Ed Lazowska, Ph.D.
Bill & Melinda Gates Chair in Computer Science & Engineering, University of Washington
When Ed Lazowska arrived in Seattle 39 years ago as an assistant professor, both the University of Washington and the region were very different places. In computer science, he was the newest of only 13 faculty members. The region’s tech industry largely consisted of Boeing, Fluke and Physio-Control. Microsoft at the time was still a dozen people in Albuquerque.
Today, the UW’s Computer Science & Engineering Department rivals Stanford’s and Carnegie Mellon’s for attracting tech talent and major research — accomplishments that Lazowska helped bring about. As the university’s department chair, his effort to recruit leading data scientists included personally reaching out to Amazon CEO Jeff Bezos, who provided $2 million from Amazon to endow two professorships and personally met with researchers. A decade after leading fundraising to build the Paul G. Allen Center for Computer Science & Engineering, he is doing so again to build a new CSE facility that will help double the center’s capacity.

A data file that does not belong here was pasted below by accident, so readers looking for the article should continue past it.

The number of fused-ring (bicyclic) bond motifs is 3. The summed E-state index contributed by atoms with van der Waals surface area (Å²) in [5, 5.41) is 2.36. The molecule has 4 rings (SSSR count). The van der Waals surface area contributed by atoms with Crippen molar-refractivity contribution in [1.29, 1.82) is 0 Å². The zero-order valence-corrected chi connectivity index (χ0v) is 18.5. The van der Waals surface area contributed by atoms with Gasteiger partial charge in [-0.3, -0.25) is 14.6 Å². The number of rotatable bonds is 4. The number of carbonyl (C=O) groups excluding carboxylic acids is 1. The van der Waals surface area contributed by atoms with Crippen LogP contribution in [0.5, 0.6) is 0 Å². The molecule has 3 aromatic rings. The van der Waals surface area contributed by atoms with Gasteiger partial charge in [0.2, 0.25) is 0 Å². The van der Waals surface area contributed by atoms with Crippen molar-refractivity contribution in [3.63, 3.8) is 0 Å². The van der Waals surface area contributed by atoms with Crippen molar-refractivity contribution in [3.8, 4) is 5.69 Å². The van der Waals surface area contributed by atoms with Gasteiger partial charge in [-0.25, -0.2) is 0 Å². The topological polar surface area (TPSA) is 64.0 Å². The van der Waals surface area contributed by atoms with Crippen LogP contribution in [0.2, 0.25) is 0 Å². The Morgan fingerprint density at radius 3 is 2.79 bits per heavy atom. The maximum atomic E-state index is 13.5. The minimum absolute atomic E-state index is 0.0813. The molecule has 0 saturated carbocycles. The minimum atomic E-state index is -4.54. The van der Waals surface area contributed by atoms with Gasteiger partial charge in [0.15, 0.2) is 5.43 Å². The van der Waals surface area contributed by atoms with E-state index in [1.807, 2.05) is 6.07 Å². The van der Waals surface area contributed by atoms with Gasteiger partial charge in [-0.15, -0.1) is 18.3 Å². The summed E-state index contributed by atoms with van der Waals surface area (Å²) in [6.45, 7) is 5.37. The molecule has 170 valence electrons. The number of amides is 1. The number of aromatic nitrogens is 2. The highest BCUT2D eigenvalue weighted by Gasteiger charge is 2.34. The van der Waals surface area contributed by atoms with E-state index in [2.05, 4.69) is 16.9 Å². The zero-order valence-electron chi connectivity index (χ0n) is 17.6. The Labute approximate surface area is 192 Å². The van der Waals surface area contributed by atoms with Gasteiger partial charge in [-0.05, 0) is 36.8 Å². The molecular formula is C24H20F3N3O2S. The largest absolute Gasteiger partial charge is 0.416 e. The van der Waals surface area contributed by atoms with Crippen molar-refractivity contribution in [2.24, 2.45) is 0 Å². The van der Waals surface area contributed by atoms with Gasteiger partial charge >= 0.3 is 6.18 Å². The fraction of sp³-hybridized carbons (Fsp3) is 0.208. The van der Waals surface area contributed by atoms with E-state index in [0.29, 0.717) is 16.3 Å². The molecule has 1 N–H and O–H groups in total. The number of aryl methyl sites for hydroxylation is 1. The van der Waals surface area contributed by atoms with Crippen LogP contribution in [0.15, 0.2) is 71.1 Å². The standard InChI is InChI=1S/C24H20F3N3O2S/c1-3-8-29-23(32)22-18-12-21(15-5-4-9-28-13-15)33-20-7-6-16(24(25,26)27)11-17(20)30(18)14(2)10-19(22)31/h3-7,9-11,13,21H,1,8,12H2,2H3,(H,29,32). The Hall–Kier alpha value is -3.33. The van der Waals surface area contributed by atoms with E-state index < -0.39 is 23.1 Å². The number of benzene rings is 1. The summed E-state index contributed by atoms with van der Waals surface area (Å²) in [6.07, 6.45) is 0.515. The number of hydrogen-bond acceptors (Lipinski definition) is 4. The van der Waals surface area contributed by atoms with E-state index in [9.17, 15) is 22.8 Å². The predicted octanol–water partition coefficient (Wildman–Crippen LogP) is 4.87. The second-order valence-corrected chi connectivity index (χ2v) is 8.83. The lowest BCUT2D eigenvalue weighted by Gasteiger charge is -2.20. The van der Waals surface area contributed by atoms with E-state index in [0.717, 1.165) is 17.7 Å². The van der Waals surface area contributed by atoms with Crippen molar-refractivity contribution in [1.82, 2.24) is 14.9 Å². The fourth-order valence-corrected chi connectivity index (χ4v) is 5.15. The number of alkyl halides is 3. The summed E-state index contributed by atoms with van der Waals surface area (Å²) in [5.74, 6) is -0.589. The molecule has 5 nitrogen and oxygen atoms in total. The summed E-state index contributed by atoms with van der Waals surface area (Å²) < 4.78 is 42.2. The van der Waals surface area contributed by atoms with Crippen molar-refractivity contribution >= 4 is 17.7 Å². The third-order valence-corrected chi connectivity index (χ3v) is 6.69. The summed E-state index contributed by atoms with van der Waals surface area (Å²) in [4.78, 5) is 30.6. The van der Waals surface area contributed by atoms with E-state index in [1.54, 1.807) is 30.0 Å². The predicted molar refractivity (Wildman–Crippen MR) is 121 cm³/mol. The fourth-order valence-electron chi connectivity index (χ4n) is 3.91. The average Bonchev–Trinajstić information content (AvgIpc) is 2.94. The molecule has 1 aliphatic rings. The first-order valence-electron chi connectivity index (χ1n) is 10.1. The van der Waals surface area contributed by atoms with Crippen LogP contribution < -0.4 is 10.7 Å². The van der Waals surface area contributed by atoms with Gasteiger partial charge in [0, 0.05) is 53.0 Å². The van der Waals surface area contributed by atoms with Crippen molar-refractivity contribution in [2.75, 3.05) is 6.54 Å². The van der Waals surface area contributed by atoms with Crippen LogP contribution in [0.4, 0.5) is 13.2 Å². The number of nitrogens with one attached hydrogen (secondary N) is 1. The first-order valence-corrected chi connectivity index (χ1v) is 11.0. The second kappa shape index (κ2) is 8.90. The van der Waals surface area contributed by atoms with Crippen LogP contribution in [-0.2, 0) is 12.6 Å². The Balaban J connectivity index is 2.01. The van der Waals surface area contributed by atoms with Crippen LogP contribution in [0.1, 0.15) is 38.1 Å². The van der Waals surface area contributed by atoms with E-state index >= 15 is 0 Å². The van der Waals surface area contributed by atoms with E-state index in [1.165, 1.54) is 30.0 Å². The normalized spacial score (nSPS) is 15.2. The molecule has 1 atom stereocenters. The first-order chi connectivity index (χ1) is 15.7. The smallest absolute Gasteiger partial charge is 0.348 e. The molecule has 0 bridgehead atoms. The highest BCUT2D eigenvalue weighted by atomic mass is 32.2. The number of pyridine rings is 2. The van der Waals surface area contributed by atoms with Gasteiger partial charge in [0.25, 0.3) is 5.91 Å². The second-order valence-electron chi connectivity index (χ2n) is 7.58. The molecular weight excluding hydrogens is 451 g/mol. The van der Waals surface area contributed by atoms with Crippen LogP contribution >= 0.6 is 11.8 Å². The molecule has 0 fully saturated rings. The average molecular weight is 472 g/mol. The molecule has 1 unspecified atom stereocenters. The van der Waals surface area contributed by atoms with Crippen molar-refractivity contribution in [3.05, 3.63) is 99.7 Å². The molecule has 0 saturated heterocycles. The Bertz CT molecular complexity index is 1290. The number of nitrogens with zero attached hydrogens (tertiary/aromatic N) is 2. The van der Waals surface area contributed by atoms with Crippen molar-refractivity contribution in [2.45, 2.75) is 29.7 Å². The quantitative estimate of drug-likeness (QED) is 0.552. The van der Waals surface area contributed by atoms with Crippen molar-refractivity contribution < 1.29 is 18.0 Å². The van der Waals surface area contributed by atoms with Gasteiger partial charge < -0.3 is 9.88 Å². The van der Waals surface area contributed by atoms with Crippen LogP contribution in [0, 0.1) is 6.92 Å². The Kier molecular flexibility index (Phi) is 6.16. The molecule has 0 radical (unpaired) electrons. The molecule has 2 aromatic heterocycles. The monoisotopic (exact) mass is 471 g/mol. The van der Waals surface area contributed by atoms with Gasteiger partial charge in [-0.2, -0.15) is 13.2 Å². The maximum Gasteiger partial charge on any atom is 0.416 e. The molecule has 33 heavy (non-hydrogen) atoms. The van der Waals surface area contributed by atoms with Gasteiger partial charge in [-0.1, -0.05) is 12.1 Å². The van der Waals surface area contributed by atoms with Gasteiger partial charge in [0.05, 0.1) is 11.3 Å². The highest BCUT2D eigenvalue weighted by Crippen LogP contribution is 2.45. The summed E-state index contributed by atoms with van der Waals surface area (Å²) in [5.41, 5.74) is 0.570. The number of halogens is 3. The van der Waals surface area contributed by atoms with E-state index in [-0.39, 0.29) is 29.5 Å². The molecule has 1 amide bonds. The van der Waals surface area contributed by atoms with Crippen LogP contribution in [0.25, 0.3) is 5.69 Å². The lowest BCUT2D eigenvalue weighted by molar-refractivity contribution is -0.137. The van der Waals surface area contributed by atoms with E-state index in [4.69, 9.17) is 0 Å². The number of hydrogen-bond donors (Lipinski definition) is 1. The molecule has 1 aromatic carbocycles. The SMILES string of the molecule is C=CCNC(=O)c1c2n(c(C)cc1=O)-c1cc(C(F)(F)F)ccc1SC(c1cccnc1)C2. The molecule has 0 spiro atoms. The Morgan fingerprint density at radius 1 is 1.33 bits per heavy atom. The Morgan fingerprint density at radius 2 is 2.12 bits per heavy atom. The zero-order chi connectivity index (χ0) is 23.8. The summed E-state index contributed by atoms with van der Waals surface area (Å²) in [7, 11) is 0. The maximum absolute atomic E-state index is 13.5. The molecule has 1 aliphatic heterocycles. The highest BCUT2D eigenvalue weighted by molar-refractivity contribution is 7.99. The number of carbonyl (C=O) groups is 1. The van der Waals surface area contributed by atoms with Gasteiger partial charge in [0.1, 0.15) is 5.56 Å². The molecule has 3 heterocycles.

“Our job,” Lazowksa asserts, “is to provide socioeconomic mobility for bright kids in this region.”
Driving opportunities through research remains his passion, as his own studies in high-performance computing, multicomputer processing and big data science have proved. An early technical adviser on the formation of Microsoft Research and a member of two national advisory committees on science and technology policy, he has promoted private and public investment in “engineering things that one day in the future will be used in game-changing products.”
Lazowska believes big data and cloud computing “lie at the heart of 21st century discovery.” He helped found and now leads the UW’s eScience Institute, a cross-campus partnership that helps scholars in fields such as astronomy, biology and sociology take advantage of data analytics to enhance their research. Given the region’s far-reaching cloud expertise, Lazowska says, “This is an area that Seattle has the potential to own.”